With the stroke of his veto pen Gov. Andy Beshear has wandered into a hot-button social issue important to conservative voters, and some in his liberal base.
On Wednesday, Beshear, D-Kentucky, vetoed Senate Bill 83 the “Save Women’s Sports Act” which directs the Kentucky High School Athletic Association Board of Control to pass and enact regulations banning those identified as males on their birth certificates from participating in female sports teams.
The veto drew a swift rebuke from several potential Republican candidates for governor next year. The likely candidates are tuned in to the GOP electorate who are currently primarily motivated by social issues.
Term-limited Republican Agriculture Commissioner Ryan Quarles’ office issued a statement decrying the vetoed bill, which has nothing to do with agriculture.
“Governor Andrew Beshear’s veto of a bipartisan bill disrupts athletic competition and opens the door for boys to play in girls’ sports,” Quarles said in a statement. “Decades of hard work to achieve equality in girls’ sports is now at risk due to Governor Beshear’s extreme view that erases all of the achievements female athletes have earned.”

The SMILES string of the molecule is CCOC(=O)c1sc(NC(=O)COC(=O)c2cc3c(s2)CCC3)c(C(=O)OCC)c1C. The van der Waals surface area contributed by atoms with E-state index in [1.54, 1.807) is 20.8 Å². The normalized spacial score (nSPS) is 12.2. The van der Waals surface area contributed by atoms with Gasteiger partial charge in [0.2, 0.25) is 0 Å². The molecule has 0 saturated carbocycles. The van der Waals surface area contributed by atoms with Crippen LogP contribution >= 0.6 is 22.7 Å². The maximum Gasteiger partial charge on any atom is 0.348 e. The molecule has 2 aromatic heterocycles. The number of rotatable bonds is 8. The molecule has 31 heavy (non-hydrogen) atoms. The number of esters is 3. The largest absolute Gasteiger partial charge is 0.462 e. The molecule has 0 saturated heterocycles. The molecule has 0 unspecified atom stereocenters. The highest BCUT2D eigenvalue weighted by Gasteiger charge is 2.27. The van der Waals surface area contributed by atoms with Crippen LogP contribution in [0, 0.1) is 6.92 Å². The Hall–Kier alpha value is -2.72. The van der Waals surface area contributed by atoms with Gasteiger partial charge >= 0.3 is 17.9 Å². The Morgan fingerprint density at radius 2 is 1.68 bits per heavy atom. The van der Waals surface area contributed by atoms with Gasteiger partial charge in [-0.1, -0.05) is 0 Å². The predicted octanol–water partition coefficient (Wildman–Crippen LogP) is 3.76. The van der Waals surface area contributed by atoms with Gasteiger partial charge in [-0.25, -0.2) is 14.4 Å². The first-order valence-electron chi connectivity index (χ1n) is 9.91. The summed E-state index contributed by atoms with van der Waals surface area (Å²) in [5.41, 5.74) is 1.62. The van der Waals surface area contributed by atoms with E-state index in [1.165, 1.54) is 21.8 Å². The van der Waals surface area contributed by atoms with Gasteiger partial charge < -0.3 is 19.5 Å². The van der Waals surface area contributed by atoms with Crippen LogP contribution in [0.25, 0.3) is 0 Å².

Quarles was not the only one frustrated with the veto, former UN Ambassador, and potential gubernatorial candidate Kelly Craft took to her social media feed to call out Beshear for the veto. Craft, who often has one foot in national and international politics and Kentucky issues, nationalized the veto in her post.
“We need a governor who realizes that it’s patently unfair to let biological males compete against #Kentucky’s next generation of female stars. Beshear is no different than Biden and the rest,” she wrote.
State Sen. Max Wise, R-Campbellsville, is also contemplating a run, and he too found Beshear’s veto frustrating.
“The woke movement is alive & well in the KY Governor’s mansion after today’s vetoes of SB83 & SB1,” Wise wrote on Twitter. “A Governor who thinks that decades of females fighting for sports equality & replaced by transgender competition is not tuned into the people of the Commonwealth.”
The statements show potential GOP primary candidates are on the same page as they head into the one-year mark from the 2023 race. What will likely surface, if they all enter the race with the same views is a personality contest between the candidates.
Republican supermajorities can easily reverse Beshear’s veto of the Save Women’s Sports Act when they return next week for the final two days of the 2022 General Assembly.